Advertisement

Shanghai Mayor to Keep Date in San Francisco Despite Rift

July 07, 1995|MAGGIE FARLEY | TIMES STAFF WRITER

SHANGHAI — China's ambassador left Washington in a huff. The U.S. ambassador to Beijing has returned home. A Chinese general cut short his recent goodwill military visit to America. But the mayor of Shanghai is still visiting California on a trade tour next week, offering hope that even if the two nations don't always see eye to eye, at least they keep sight of certain things they have in common.

"This is not a political question. It is a city-to-city relationship, not a state-to-state relationship," Mayor Xu Kuangdi said of his long-planned visit to San Francisco from July 15-22 to commemorate their 15th anniversary as sister cities.

But he admitted that his cancellation of the New York part of the trip "can be interpreted" as a protest over the Clinton Administration's recent decision to allow Taiwanese President Lee Teng-hui to visit his alma mater, Cornell University, in Upstate New York.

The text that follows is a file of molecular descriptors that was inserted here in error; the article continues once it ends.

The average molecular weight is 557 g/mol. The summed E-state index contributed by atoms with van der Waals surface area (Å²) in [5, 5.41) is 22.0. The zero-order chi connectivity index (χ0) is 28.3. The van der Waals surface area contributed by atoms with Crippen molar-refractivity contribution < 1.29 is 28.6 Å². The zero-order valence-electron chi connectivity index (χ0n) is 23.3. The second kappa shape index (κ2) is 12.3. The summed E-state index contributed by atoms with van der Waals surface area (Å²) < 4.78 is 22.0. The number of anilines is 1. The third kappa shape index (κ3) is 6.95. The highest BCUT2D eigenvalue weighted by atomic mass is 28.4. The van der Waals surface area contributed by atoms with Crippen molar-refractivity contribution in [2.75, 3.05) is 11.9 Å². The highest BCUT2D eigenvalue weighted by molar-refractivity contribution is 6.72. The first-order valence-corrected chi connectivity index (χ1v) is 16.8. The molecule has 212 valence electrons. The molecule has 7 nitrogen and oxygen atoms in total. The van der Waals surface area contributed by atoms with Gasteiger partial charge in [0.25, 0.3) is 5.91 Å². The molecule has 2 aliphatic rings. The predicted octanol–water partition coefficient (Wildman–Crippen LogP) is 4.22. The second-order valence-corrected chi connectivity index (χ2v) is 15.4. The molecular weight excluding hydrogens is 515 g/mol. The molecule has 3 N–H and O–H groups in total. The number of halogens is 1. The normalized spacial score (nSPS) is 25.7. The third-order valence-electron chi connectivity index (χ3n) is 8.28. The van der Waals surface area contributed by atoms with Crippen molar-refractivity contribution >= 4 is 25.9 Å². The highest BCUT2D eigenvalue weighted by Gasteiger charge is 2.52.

China considers Taiwan a renegade province, and relations between Beijing and Washington have sunk to new lows as Chinese leaders simmer over Lee's visit. Things were made worse on June 19, when China detained Chinese American human rights activist Harry Wu and denied him contact with U.S. Embassy officials.

Ironically, some of China's harshest critics have been members of Congress from California. Among them: Rep. Nancy Pelosi, a San Francisco Democrat who has been sharply critical of China's human rights practices, and Sen. Dianne Feinstein, who complains about Beijing's treatment of what it calls the autonomous region of Tibet.

Xu's visit to San Francisco is a testament to the strength of cultural ties between two port cities. Many of San Francisco's ethnic Chinese originally came via Shanghai.

But keeping his date in California doesn't necessarily signal a warming of China's attitude toward the United States. Xu's canceled trip to New York was to have included meetings with chief executives of some of the United States' biggest companies.

Advertisement
Los Angeles Times Articles
|
|
|